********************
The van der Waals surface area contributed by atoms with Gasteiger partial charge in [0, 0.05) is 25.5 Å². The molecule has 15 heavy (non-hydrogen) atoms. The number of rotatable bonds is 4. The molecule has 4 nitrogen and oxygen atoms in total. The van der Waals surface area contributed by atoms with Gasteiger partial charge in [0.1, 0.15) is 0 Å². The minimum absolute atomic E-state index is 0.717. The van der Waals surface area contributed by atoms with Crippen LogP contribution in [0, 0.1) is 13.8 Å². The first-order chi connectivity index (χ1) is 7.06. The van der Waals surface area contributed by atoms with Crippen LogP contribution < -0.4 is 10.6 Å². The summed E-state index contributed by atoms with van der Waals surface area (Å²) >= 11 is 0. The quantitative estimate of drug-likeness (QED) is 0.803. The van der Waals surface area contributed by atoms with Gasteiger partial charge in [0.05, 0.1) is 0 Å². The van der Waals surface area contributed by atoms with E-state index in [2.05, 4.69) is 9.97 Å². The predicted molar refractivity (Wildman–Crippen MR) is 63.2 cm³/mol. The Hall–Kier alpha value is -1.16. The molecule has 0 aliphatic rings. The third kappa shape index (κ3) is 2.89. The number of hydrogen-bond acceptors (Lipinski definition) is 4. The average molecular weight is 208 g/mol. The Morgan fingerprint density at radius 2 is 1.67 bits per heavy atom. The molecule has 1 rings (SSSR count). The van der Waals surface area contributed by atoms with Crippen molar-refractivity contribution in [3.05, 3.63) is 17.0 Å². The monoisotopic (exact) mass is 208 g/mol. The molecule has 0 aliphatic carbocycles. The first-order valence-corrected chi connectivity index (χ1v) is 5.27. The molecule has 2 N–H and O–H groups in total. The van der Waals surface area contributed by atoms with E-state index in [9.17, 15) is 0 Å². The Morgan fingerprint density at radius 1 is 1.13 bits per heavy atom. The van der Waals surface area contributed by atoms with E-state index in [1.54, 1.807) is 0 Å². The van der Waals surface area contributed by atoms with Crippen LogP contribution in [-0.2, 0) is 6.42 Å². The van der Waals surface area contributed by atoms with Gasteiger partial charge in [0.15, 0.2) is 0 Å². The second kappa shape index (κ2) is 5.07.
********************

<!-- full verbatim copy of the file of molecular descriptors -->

The van der Waals surface area contributed by atoms with Gasteiger partial charge in [0, 0.05) is 25.5 Å². The molecule has 15 heavy (non-hydrogen) atoms. The number of rotatable bonds is 4. The molecule has 4 nitrogen and oxygen atoms in total. The van der Waals surface area contributed by atoms with Gasteiger partial charge in [0.1, 0.15) is 0 Å². The minimum absolute atomic E-state index is 0.717. The van der Waals surface area contributed by atoms with Crippen LogP contribution in [0, 0.1) is 13.8 Å². The first-order chi connectivity index (χ1) is 7.06. The van der Waals surface area contributed by atoms with Crippen LogP contribution < -0.4 is 10.6 Å². The summed E-state index contributed by atoms with van der Waals surface area (Å²) >= 11 is 0. The quantitative estimate of drug-likeness (QED) is 0.803. The van der Waals surface area contributed by atoms with Gasteiger partial charge in [0.05, 0.1) is 0 Å². The van der Waals surface area contributed by atoms with E-state index in [2.05, 4.69) is 9.97 Å². The predicted molar refractivity (Wildman–Crippen MR) is 63.2 cm³/mol. The Hall–Kier alpha value is -1.16. The molecule has 0 aliphatic rings. The third kappa shape index (κ3) is 2.89. The number of hydrogen-bond acceptors (Lipinski definition) is 4. The average molecular weight is 208 g/mol. The Morgan fingerprint density at radius 2 is 1.67 bits per heavy atom. The molecule has 1 rings (SSSR count). The van der Waals surface area contributed by atoms with Crippen molar-refractivity contribution in [3.05, 3.63) is 17.0 Å². The monoisotopic (exact) mass is 208 g/mol. The molecule has 0 aliphatic carbocycles. The first-order valence-corrected chi connectivity index (χ1v) is 5.27. The molecule has 2 N–H and O–H groups in total. The van der Waals surface area contributed by atoms with E-state index in [9.17, 15) is 0 Å². The Morgan fingerprint density at radius 1 is 1.13 bits per heavy atom. The van der Waals surface area contributed by atoms with E-state index in [1.54, 1.807) is 0 Å². The van der Waals surface area contributed by atoms with Crippen LogP contribution in [-0.2, 0) is 6.42 Å². The van der Waals surface area contributed by atoms with Gasteiger partial charge in [0.15, 0.2) is 0 Å². The second kappa shape index (κ2) is 5.07.